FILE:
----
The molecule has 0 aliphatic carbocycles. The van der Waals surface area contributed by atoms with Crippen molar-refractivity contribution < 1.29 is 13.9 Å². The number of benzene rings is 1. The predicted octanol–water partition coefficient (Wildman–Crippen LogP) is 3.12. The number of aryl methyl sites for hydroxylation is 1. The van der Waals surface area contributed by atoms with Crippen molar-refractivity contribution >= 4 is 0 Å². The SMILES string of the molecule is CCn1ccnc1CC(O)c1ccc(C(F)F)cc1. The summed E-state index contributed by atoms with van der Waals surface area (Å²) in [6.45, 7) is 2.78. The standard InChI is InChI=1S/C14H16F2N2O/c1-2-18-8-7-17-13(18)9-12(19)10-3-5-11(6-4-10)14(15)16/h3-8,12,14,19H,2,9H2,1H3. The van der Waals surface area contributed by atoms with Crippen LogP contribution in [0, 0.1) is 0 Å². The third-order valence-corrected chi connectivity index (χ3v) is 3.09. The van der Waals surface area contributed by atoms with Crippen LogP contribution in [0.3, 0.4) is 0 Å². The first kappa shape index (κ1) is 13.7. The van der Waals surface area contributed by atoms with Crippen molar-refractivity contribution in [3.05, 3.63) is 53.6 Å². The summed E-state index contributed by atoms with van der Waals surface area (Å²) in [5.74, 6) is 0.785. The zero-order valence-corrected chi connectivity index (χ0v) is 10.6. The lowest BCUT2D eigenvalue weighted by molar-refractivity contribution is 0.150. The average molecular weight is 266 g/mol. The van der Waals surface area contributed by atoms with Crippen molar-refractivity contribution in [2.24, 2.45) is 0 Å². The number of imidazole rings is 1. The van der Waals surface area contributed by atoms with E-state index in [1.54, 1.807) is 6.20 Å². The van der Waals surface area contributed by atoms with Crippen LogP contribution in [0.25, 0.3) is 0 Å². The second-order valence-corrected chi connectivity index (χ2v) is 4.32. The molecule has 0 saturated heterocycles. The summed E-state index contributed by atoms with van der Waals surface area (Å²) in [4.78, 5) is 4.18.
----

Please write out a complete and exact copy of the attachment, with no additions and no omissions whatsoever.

The molecule has 0 aliphatic carbocycles. The van der Waals surface area contributed by atoms with Crippen molar-refractivity contribution < 1.29 is 13.9 Å². The number of benzene rings is 1. The predicted octanol–water partition coefficient (Wildman–Crippen LogP) is 3.12. The number of aryl methyl sites for hydroxylation is 1. The van der Waals surface area contributed by atoms with Crippen molar-refractivity contribution >= 4 is 0 Å². The SMILES string of the molecule is CCn1ccnc1CC(O)c1ccc(C(F)F)cc1. The summed E-state index contributed by atoms with van der Waals surface area (Å²) in [6.45, 7) is 2.78. The standard InChI is InChI=1S/C14H16F2N2O/c1-2-18-8-7-17-13(18)9-12(19)10-3-5-11(6-4-10)14(15)16/h3-8,12,14,19H,2,9H2,1H3. The van der Waals surface area contributed by atoms with Crippen LogP contribution in [0, 0.1) is 0 Å². The third-order valence-corrected chi connectivity index (χ3v) is 3.09. The van der Waals surface area contributed by atoms with Crippen LogP contribution in [0.3, 0.4) is 0 Å². The first kappa shape index (κ1) is 13.7. The van der Waals surface area contributed by atoms with Crippen molar-refractivity contribution in [3.05, 3.63) is 53.6 Å². The summed E-state index contributed by atoms with van der Waals surface area (Å²) in [5.74, 6) is 0.785. The zero-order valence-corrected chi connectivity index (χ0v) is 10.6. The lowest BCUT2D eigenvalue weighted by molar-refractivity contribution is 0.150. The average molecular weight is 266 g/mol. The van der Waals surface area contributed by atoms with Crippen molar-refractivity contribution in [2.24, 2.45) is 0 Å². The number of imidazole rings is 1. The van der Waals surface area contributed by atoms with E-state index in [1.54, 1.807) is 6.20 Å². The van der Waals surface area contributed by atoms with Crippen LogP contribution in [0.25, 0.3) is 0 Å². The second-order valence-corrected chi connectivity index (χ2v) is 4.32. The molecule has 0 saturated heterocycles. The summed E-state index contributed by atoms with van der Waals surface area (Å²) in [4.78, 5) is 4.18.